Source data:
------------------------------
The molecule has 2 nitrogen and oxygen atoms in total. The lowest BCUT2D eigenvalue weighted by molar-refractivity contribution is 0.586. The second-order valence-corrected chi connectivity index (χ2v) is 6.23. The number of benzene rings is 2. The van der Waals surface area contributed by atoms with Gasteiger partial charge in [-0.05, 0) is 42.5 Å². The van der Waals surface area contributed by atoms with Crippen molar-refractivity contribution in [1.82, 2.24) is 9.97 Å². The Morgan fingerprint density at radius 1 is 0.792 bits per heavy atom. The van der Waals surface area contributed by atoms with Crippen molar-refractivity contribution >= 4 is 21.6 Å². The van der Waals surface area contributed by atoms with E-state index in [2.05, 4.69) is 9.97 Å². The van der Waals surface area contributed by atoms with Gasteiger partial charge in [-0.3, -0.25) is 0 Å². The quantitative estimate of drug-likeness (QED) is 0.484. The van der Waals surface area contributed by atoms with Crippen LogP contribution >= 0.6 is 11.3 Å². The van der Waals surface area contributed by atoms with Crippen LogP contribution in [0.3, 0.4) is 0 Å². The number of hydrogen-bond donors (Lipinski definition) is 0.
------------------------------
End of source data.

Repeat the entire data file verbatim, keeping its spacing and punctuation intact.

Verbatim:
The molecule has 2 nitrogen and oxygen atoms in total. The lowest BCUT2D eigenvalue weighted by molar-refractivity contribution is 0.586. The second-order valence-corrected chi connectivity index (χ2v) is 6.23. The number of benzene rings is 2. The van der Waals surface area contributed by atoms with Gasteiger partial charge in [-0.05, 0) is 42.5 Å². The van der Waals surface area contributed by atoms with Crippen molar-refractivity contribution in [1.82, 2.24) is 9.97 Å². The Morgan fingerprint density at radius 1 is 0.792 bits per heavy atom. The van der Waals surface area contributed by atoms with Crippen molar-refractivity contribution >= 4 is 21.6 Å². The van der Waals surface area contributed by atoms with E-state index in [2.05, 4.69) is 9.97 Å². The van der Waals surface area contributed by atoms with Gasteiger partial charge in [-0.3, -0.25) is 0 Å². The quantitative estimate of drug-likeness (QED) is 0.484. The van der Waals surface area contributed by atoms with Crippen LogP contribution >= 0.6 is 11.3 Å². The van der Waals surface area contributed by atoms with Crippen LogP contribution in [0.3, 0.4) is 0 Å². The number of hydrogen-bond donors (Lipinski definition) is 0.